ISO 9241 defines user experience as:

a person's perceptions and responses that result from the use and/or anticipated use of a product, system or service.

Based on this definition, we would expect that usability froms part of a user's experience when they set out to achieve a goal by accomplishing tasks using a product or service.

In the same document, human-centred quality is defined as:

usability, accessibility, user experience and reduced risk

So the question I would like to pose is this: If the purpose of applying a human centred design is to improve the user experience of a product or service, why is the definition of user experience more inclusive (i.e. includes usability) than the definition of human-centred quality (where usability is another element alongside user experience)?

  • Which version and part of ISO 9241 are you looking at? I'm assuming you are looking at Part 210 Human-centred Design for Interactive Systems (2010), and looking through the terms and definitions for this part I don't see a definition for human-centred quality?
    – SteveD
    Apr 10, 2017 at 14:08
  • @SteveD I was looking at a draft version of 9241-220 from around 2015, and even though I think the definition might have changed slightly in later versions (in 2016), both terms were included and in that version human-centred quality still separates usability and user experience.
    – Michael Lai
    Apr 11, 2017 at 11:07

4 Answers 4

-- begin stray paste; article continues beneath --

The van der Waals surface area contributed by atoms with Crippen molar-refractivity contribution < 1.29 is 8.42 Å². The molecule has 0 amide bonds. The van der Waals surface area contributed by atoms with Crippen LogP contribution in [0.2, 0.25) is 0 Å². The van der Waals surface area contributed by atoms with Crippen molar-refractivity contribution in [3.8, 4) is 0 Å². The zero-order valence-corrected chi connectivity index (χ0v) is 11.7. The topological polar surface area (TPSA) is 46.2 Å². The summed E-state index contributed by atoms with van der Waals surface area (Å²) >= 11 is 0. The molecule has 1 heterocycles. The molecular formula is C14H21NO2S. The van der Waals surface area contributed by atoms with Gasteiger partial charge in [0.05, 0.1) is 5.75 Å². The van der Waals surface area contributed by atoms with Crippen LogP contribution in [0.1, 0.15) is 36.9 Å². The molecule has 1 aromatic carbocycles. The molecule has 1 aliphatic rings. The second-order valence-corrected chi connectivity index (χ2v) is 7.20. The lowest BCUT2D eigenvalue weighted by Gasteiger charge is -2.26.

Firstly, "Human Centred" and "Usability" are different things So now we need to define three terms.


Usability is simply the abstract concept of how easy it is to use a product or system. This could be framed in terms of general human usability, specific human usability (e.g. humans with specific accessibility issues), or even animal usability.

Human Centred

Human centred design is a specific branch of ergonomics that ensures that a product or system is designed to be easy to use for humans. This includes everything from making sure the graphics don't obscure the interface elements to making sure the interface is simple and easy to use.

User Experience

User Experience design is about nurturing a specific response in the user to meet specific business need. This can include making it easy to buy items to keep revenue up, or making it difficult to contact the company directly to keep call volumes down.

These are all very fine distinctions with (often) wide overlaps so can often be difficult to see where one ends and the next begins.